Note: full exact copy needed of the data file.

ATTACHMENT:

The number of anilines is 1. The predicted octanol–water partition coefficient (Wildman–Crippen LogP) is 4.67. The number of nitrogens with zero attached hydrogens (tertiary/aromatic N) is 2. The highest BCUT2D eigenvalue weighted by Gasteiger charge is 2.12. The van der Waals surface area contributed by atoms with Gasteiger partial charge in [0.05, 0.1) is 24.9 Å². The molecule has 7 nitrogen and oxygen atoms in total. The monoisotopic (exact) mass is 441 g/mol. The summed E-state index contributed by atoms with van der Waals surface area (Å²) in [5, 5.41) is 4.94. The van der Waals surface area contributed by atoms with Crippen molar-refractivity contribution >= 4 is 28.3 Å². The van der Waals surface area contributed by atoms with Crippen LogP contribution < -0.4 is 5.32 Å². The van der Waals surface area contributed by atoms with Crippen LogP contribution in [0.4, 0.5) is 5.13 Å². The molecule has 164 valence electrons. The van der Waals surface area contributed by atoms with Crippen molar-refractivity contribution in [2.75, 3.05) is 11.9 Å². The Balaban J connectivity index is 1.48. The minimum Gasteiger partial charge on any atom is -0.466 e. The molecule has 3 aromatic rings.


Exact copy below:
The number of anilines is 1. The predicted octanol–water partition coefficient (Wildman–Crippen LogP) is 4.67. The number of nitrogens with zero attached hydrogens (tertiary/aromatic N) is 2. The highest BCUT2D eigenvalue weighted by Gasteiger charge is 2.12. The van der Waals surface area contributed by atoms with Gasteiger partial charge in [0.05, 0.1) is 24.9 Å². The molecule has 7 nitrogen and oxygen atoms in total. The monoisotopic (exact) mass is 441 g/mol. The summed E-state index contributed by atoms with van der Waals surface area (Å²) in [5, 5.41) is 4.94. The van der Waals surface area contributed by atoms with Crippen molar-refractivity contribution >= 4 is 28.3 Å². The van der Waals surface area contributed by atoms with Crippen LogP contribution < -0.4 is 5.32 Å². The van der Waals surface area contributed by atoms with Crippen LogP contribution in [0.4, 0.5) is 5.13 Å². The molecule has 164 valence electrons. The van der Waals surface area contributed by atoms with Crippen molar-refractivity contribution in [2.75, 3.05) is 11.9 Å². The Balaban J connectivity index is 1.48. The minimum Gasteiger partial charge on any atom is -0.466 e. The molecule has 3 aromatic rings.